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Lately a lot of atheist bloggers have been making fun of Trevin Wax‘s theory that gay sex is bad because men can’t be bros without being mistaken for gay anymore. And to be fair there are a lot of really laughable aspects to his theory: for instance, he seems to believe it is some kind of Inevitable Law of Nature that when one person gets more free someone else gets less free. (Maybe that explains the whole “we’re propping up dictators to protect our freedom” aspect of US foreign policy. America is just trying to hog all the freedom for itself.)

Despite that… well, I kind of agree with him.

Wax is right that many same-sex friendships avoid displays of affection for being thought of as “gay.” Of course, this is the result of homophobia and the fact that far too many people think of “gay” as an insult, not the natural result of gay people being public about their sexual orientation. But then he’s a homophobe clutching at increasingly desperate straws, what do you expect, rational argument?

There are very few ways of expressing affection in American culture that are not instantly read as romantic. “I love you”? Romantic. Snuggling or holding hands? Romantic. Thoughtful little just-because presents? Romantic. Commitment to maintaining your relationship over the long term or even spend your lives together? Romantic. Agonizing about whether to break up with someone, or crying into your ice cream when you fight? Romantic.

So therefore we tend to assume that all really intense friendships are really sexual or romantic. See the idea that men and women can’t be friends, the people who refuse to allow their romantic partners to be friends with people of the same gender as them and, yes, the homophobic fear that being friends with someone of the same gender makes you gay.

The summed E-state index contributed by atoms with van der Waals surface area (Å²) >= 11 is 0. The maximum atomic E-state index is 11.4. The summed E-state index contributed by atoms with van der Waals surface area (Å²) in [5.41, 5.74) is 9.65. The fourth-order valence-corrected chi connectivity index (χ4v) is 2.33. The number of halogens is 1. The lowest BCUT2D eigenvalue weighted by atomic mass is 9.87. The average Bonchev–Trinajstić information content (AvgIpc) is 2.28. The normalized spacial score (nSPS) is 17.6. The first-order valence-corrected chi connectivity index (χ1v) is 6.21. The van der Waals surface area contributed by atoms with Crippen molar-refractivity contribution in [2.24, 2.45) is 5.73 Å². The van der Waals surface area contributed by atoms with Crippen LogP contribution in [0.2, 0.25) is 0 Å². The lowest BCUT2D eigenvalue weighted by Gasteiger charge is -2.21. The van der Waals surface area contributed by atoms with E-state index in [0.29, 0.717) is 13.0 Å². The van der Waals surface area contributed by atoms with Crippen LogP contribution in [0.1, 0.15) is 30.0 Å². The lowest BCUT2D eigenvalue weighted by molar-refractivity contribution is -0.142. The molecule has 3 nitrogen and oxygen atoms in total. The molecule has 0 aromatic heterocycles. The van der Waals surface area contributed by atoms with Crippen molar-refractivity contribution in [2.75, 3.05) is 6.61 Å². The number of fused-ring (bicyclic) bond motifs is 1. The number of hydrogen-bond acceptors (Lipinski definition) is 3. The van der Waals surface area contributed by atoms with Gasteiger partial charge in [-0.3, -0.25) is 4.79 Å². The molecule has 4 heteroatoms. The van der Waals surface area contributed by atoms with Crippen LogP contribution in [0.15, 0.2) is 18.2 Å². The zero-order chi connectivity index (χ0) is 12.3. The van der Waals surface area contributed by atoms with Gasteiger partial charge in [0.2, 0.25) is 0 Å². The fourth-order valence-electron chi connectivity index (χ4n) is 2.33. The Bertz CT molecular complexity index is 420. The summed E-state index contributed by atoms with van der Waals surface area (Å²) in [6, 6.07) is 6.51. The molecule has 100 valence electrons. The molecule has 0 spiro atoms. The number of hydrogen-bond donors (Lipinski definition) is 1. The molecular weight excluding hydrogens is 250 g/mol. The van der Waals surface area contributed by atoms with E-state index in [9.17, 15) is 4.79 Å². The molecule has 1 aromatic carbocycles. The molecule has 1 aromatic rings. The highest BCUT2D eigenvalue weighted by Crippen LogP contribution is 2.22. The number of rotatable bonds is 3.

American culture makes a lot of really toxic assumptions about friendship. For one thing, we tend to assume that a romantic relationship– even if new and fragile– is always and everywhere more important than a friendship– even if old and deep. Sometimes the friends themselves believe it and end up ditching their friends for a romantic relationship only to return after the inevitable breakup. For another, many people seem to believe that friendship is something that diminishes in importance as you get older. In middle school, your best friend is the most important person in the world, and in college, bros before hos (fistbump); but soon enough prioritizing friendship means you’re a manchild who refuses to grow up, and you wind up forty years old with no friends but your spouse.

I agree with Dean Spade‘s wise words that we need to move towards treating friends more like we treat lovers and lovers more like we treat friends. To have boundaries with and reasonable expectations of our lovers, and to value, commit to, and deeply cherish and invest in our friendships.